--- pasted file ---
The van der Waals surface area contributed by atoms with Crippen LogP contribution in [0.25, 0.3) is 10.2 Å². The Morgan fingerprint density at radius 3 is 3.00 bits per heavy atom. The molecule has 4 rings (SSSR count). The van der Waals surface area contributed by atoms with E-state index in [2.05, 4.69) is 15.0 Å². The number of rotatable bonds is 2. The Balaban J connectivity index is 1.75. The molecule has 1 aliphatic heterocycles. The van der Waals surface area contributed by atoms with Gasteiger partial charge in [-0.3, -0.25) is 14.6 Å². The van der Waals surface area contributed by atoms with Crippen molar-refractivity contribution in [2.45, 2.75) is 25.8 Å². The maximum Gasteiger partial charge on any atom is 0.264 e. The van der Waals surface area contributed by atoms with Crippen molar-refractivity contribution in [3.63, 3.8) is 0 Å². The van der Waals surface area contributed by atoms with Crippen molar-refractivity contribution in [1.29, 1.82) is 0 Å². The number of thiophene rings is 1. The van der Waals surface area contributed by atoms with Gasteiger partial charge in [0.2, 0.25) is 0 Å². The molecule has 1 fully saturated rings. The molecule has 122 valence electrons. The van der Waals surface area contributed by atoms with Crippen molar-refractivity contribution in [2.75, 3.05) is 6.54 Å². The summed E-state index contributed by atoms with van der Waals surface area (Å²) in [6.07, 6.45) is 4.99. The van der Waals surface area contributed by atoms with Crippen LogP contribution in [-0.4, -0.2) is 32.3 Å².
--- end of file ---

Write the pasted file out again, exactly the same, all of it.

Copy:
The van der Waals surface area contributed by atoms with Crippen LogP contribution in [0.25, 0.3) is 10.2 Å². The Morgan fingerprint density at radius 3 is 3.00 bits per heavy atom. The molecule has 4 rings (SSSR count). The van der Waals surface area contributed by atoms with E-state index in [2.05, 4.69) is 15.0 Å². The number of rotatable bonds is 2. The Balaban J connectivity index is 1.75. The molecule has 1 aliphatic heterocycles. The van der Waals surface area contributed by atoms with Gasteiger partial charge in [-0.3, -0.25) is 14.6 Å². The van der Waals surface area contributed by atoms with Crippen molar-refractivity contribution in [2.45, 2.75) is 25.8 Å². The maximum Gasteiger partial charge on any atom is 0.264 e. The van der Waals surface area contributed by atoms with Crippen molar-refractivity contribution in [3.63, 3.8) is 0 Å². The van der Waals surface area contributed by atoms with Crippen molar-refractivity contribution in [1.29, 1.82) is 0 Å². The number of thiophene rings is 1. The van der Waals surface area contributed by atoms with Gasteiger partial charge in [0.2, 0.25) is 0 Å². The molecule has 1 fully saturated rings. The molecule has 122 valence electrons. The van der Waals surface area contributed by atoms with Crippen molar-refractivity contribution in [2.75, 3.05) is 6.54 Å². The summed E-state index contributed by atoms with van der Waals surface area (Å²) in [6.07, 6.45) is 4.99. The van der Waals surface area contributed by atoms with Crippen LogP contribution in [-0.4, -0.2) is 32.3 Å².